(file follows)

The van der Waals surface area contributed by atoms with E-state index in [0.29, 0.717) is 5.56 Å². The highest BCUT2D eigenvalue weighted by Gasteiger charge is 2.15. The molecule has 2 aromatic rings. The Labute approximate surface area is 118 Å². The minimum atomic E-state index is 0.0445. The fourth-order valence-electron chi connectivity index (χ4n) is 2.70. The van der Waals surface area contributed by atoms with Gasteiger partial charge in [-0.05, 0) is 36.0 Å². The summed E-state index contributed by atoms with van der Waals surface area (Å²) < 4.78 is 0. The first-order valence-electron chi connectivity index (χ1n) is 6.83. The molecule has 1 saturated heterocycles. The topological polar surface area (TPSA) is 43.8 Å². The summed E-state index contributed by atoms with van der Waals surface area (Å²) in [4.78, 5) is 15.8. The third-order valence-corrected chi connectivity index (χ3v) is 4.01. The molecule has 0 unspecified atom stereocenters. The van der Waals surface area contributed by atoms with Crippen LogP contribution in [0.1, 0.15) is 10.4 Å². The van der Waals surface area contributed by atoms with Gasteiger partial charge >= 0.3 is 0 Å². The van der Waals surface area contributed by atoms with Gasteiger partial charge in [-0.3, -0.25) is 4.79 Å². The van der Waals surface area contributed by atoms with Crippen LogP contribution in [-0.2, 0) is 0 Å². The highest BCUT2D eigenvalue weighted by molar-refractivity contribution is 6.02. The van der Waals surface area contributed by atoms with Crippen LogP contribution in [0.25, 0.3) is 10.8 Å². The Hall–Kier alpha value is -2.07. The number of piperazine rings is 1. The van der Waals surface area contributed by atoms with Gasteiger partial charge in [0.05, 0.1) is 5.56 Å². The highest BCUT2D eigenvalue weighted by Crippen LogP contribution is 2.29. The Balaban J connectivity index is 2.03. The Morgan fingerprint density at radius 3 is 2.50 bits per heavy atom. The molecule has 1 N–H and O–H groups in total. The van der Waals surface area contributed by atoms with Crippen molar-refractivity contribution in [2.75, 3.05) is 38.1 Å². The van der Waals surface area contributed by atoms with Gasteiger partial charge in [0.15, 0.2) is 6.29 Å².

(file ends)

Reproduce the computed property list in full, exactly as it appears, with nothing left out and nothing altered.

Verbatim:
The van der Waals surface area contributed by atoms with E-state index in [0.29, 0.717) is 5.56 Å². The highest BCUT2D eigenvalue weighted by Gasteiger charge is 2.15. The molecule has 2 aromatic rings. The Labute approximate surface area is 118 Å². The minimum atomic E-state index is 0.0445. The fourth-order valence-electron chi connectivity index (χ4n) is 2.70. The van der Waals surface area contributed by atoms with Gasteiger partial charge in [-0.05, 0) is 36.0 Å². The summed E-state index contributed by atoms with van der Waals surface area (Å²) < 4.78 is 0. The first-order valence-electron chi connectivity index (χ1n) is 6.83. The molecule has 1 saturated heterocycles. The topological polar surface area (TPSA) is 43.8 Å². The summed E-state index contributed by atoms with van der Waals surface area (Å²) in [4.78, 5) is 15.8. The third-order valence-corrected chi connectivity index (χ3v) is 4.01. The molecule has 0 unspecified atom stereocenters. The van der Waals surface area contributed by atoms with Crippen LogP contribution in [0.1, 0.15) is 10.4 Å². The van der Waals surface area contributed by atoms with Gasteiger partial charge >= 0.3 is 0 Å². The van der Waals surface area contributed by atoms with Gasteiger partial charge in [-0.3, -0.25) is 4.79 Å². The van der Waals surface area contributed by atoms with Crippen LogP contribution in [-0.2, 0) is 0 Å². The highest BCUT2D eigenvalue weighted by molar-refractivity contribution is 6.02. The van der Waals surface area contributed by atoms with Crippen LogP contribution in [0.25, 0.3) is 10.8 Å². The Hall–Kier alpha value is -2.07. The number of piperazine rings is 1. The van der Waals surface area contributed by atoms with Gasteiger partial charge in [0.05, 0.1) is 5.56 Å². The highest BCUT2D eigenvalue weighted by Crippen LogP contribution is 2.29. The Balaban J connectivity index is 2.03. The Morgan fingerprint density at radius 3 is 2.50 bits per heavy atom. The molecule has 1 N–H and O–H groups in total. The van der Waals surface area contributed by atoms with Crippen molar-refractivity contribution in [2.75, 3.05) is 38.1 Å². The van der Waals surface area contributed by atoms with Gasteiger partial charge in [0.15, 0.2) is 6.29 Å².